In August, Amgen(AMGN) - Get Report announced plans to acquire Onyx for $10.4 billion in order to boost its sales and drug pipeline. The deal closed on Oct. 1. With shares returning 65% in nine months, my Onyx pick was a clear winner. Now, Amgen looks like a winner with its focus on oncology and a strong pipeline that could pay off in 2014.
When I selected Onyx, the company had only one full quarter of reported sales for Kyprolis, a treatment for multiple myeloma for patients who have received at least two other therapies. The $18.6 million posted in the third quarter of 2012 was higher than the $10.1 million estimated by analysts. In that short time, the drug had gained 10% market share in its field. The key here is Onyx owned the worldwide rights to the drug excluding Japan. Kyprolis has yet to be approved in Europe and is also in several trials to be a first or second treatment for myeloma.
Kyprolis had sales of $61 million in the second quarter of 2013. The drug is becoming the drug of choice by doctors and seems destined to hit once lofty targets. The drug is prescribed in more than 2,400 facilities, helping Amgen hold a 40% market share in third-line treatments. Analysts see sales of the drug hitting $2 billion to $2.4 billion, with some high targets in the $3 billion range.
Along with Kyprolis, Amgen also gained Nexavar and Stivarga, both co-owned with Bayer AG (BAYRY) . Nexavar is approved globally to treat liver and kidney cancers. The drug generated $1.1 billion in 2012 sales, which equated to $300 million in revenue for Onyx. Stivarga treats colon cancer and is primarily owned by Bayer, which pays a 20% royalty to Amgen. Onyx's pipeline also includes drugs to treat breast cancer and thyroid cancer.
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Amgen's third-quarter sales, reported in October, rose 10% from the prior year. Net income rose 24% on the success of several newer drugs. The quarter was led by sales of Neulasta ($1.6 billion) and Enbrel ($1.2 billion). Key drugs such as Neupogen gained 50% in sales, Xgeva 30% and Prolia 62% from the prior year.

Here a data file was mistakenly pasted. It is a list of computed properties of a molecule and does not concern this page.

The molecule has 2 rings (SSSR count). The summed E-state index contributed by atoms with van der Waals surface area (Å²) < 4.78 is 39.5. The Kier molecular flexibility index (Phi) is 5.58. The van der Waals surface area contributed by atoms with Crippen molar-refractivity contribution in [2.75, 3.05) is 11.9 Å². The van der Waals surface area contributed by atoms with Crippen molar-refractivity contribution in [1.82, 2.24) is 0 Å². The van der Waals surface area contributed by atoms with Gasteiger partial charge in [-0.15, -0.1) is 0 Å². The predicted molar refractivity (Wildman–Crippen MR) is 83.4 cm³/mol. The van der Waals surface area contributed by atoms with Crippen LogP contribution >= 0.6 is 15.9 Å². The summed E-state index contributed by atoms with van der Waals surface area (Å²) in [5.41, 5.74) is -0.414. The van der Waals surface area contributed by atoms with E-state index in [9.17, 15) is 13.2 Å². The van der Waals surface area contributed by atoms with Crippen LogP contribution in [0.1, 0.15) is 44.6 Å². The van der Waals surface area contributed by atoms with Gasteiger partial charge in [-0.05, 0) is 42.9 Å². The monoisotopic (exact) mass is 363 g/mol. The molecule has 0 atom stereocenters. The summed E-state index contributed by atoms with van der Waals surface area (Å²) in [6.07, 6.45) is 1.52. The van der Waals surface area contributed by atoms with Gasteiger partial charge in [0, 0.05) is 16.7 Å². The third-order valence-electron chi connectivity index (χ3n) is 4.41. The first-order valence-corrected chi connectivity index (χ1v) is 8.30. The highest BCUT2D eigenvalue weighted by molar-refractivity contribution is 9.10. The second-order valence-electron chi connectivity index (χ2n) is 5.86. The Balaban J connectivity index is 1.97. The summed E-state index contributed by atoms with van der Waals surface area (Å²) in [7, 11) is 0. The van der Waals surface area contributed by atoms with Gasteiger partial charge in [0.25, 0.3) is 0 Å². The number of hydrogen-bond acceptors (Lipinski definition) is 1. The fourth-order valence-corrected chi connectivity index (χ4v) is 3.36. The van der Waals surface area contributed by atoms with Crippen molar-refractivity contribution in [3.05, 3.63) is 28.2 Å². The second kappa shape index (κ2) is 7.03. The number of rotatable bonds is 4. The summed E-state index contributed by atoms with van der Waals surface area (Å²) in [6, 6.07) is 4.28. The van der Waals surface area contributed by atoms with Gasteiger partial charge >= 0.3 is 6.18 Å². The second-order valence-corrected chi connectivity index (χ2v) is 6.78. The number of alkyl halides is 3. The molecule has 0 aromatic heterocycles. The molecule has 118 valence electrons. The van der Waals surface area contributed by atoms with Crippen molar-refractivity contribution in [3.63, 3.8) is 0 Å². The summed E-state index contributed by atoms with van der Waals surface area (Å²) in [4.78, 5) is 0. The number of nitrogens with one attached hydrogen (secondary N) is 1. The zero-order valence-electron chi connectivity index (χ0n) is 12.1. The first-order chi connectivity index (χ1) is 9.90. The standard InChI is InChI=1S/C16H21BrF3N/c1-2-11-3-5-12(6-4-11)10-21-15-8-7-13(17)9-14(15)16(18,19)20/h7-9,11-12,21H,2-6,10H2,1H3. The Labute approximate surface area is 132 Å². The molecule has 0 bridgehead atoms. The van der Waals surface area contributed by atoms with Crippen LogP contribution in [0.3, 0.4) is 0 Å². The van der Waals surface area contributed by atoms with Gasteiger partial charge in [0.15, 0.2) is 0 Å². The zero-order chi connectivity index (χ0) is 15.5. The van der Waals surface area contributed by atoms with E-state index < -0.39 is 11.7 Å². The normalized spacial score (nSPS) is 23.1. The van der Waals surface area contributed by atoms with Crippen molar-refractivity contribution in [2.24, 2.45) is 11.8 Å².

The company now sees full-year 2013 earnings per share of $7.35 to $7.45. Analysts see the company posting earnings per share of $7.45.
Shares of Amgen trade near their all-time highs ($119.70) at the time of writing. The company is one of the largest biotechnology companies in the world with a market capitalization of almost $87 billion.
Analysts continue to bless the shares and offer tempting price targets. In November, Goldman Sachs said shares were worth $130, citing higher sales of Kyprolis. Deutsche Bank thinks Amgen shares are worth $138. The bank believes the buyout of Onyx will add 20% to earnings per share annually beginning in 2016.
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Shares of Amgen are up 29% in 2013. While the buyout of Onyx Pharmaceuticals was a lucrative reward for shareholders of the former company, investors should pour some of the profits back into Amgen, which has a clear path of profits and drug approvals that should reward shareholders for quite some time.
While I ended up being right that Onyx would get acquired, I think the acquirer, Amgen, is just as good of a pick for 2014.
At the time of publication, the author had no position in any of the stocks mentioned.
This article represents the opinion of a contributor and not necessarily that of The Street or its editorial staff.